Two-thirds of hospitals and health systems plan to increase investment in ambulatory surgery centers, according to a new report.
After several years of relatively slower growth, hospitals and health systems are ramping up ASC construction and conversions, with the share of providers planning to boost ASC investment rising from 44% in 2019 to 67% in 2020, according to Avanza Healthcare Strategies' survey of more than 100 executives who were polled prior to the COVID-19 pandemic. The primary driver behind ASC expansion was to increase outpatient surgical capacity, according to Avanza, which guides providers through ASC development.
"Many hospitals are converting their outpatient departments or migrating cases to ASCs," Avanza CEO Joan Dentler said in prepared remarks. "This was true before the pandemic reinforced the business case for every hospital having at least one freestanding ASC in its portfolio."
An even bigger proportion of larger hospitals are expanding their ASC portfolio, with about 76% planning to commit more resources. The 186-hospital investor-owned system HCA, for instance, is continuing to invest in ambulatory surgery centers.
"Our de novo ambulatory surgery pipeline is probably more robust than it has been in many years," HCA CEO Sam Hazen said in a recent investor call.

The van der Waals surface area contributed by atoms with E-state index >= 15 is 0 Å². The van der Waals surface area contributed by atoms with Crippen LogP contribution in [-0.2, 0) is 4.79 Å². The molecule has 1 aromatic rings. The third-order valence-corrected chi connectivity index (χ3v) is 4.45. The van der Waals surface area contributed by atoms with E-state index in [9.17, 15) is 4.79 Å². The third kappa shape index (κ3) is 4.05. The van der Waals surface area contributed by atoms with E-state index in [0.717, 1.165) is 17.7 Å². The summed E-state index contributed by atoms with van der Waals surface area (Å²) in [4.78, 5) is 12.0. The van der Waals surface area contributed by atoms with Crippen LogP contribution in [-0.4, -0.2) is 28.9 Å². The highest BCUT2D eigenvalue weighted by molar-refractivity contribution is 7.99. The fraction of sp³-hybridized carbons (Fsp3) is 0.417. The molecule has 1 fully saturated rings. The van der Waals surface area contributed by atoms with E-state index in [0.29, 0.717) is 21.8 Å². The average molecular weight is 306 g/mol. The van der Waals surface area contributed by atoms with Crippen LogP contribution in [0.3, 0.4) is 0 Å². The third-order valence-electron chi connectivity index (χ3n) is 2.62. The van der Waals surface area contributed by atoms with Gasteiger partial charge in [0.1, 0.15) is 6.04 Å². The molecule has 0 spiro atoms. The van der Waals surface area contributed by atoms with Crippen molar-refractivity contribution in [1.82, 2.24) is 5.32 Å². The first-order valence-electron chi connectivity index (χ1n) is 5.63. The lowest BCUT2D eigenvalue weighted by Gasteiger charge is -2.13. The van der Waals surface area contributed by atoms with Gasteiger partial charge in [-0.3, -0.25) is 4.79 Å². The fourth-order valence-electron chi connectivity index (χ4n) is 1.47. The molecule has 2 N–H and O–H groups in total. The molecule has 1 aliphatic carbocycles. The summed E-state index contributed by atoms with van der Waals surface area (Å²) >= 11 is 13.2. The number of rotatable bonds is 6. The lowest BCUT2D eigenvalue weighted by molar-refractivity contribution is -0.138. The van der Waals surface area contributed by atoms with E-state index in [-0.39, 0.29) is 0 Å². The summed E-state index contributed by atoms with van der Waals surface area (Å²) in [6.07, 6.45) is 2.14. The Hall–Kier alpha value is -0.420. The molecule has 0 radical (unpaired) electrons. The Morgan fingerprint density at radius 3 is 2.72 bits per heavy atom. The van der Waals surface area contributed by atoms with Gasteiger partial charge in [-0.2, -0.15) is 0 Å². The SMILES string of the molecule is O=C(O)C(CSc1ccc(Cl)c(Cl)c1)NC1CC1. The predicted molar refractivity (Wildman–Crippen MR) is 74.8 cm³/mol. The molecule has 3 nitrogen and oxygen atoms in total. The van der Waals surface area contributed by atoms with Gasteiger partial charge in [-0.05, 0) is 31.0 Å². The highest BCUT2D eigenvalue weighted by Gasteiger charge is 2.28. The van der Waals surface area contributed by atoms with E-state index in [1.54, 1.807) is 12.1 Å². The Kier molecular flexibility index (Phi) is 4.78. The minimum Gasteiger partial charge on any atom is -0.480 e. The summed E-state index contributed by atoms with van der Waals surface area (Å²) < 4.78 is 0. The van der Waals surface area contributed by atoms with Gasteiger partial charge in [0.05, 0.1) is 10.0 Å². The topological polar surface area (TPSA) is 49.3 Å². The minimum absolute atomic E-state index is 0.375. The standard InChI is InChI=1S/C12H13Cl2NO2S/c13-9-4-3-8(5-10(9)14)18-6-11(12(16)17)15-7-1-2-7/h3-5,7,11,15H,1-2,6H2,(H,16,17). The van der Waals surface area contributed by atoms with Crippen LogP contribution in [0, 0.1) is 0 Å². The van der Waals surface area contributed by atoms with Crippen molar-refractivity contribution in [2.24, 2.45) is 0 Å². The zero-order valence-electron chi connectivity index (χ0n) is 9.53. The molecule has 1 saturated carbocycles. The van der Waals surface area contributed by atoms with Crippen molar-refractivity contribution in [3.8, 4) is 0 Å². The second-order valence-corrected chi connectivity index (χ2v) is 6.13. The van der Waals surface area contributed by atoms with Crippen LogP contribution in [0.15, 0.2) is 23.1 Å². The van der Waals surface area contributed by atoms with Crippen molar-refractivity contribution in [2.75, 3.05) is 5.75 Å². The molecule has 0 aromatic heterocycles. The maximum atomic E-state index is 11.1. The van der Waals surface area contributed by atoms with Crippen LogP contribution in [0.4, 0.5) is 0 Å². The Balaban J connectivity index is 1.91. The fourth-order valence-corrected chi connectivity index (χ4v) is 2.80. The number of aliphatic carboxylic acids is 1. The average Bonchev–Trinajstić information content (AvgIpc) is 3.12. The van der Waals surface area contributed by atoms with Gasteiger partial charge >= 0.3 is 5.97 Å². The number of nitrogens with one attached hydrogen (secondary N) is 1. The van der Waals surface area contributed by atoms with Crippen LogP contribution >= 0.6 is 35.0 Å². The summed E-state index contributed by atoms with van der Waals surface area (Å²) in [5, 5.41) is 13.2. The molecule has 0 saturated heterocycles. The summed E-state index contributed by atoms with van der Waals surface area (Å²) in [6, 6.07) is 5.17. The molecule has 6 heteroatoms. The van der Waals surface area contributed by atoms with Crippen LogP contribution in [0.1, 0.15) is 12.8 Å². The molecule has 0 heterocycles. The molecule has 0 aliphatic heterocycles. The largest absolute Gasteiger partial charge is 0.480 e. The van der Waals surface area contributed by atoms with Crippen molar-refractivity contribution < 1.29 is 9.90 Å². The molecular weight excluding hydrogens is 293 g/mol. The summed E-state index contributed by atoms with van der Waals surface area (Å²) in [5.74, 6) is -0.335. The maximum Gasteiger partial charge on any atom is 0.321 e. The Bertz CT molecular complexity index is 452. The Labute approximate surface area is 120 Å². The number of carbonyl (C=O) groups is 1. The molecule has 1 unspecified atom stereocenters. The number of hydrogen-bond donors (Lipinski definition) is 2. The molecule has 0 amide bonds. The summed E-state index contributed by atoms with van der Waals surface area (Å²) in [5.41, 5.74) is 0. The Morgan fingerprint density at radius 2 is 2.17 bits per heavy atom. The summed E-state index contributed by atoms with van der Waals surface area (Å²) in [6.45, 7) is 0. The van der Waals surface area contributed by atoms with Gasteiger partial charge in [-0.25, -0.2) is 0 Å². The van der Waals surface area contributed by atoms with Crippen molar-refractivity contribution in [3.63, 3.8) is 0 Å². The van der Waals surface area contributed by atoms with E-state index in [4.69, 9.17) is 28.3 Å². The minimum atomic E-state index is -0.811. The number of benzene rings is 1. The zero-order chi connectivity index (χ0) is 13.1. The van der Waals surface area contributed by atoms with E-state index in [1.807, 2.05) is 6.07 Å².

A Bain & Co. survey from May also found a continued shift of care to ASCs. But the surgeons polled did not anticipate COVID-19 will accelerate this shift when compared to growth over the last two years.
While most hospitals with ASCs operate them as physician joint ventures, only a third allowed employed physicians to invest in ASCs—the lowest number in three years, Avanza found. Seventy-nine percent of hospitals prefer to own more than 50% of the equity of a joint venture, which allows ASCs to leverage hospitals' payer contracts to obtain higher reimbursement rates, according to the report.
Meanwhile, more hospitals are building out their internal teams that manage ASCs. Only 16% contracted with outside management companies in 2020, down from 44% in 2018.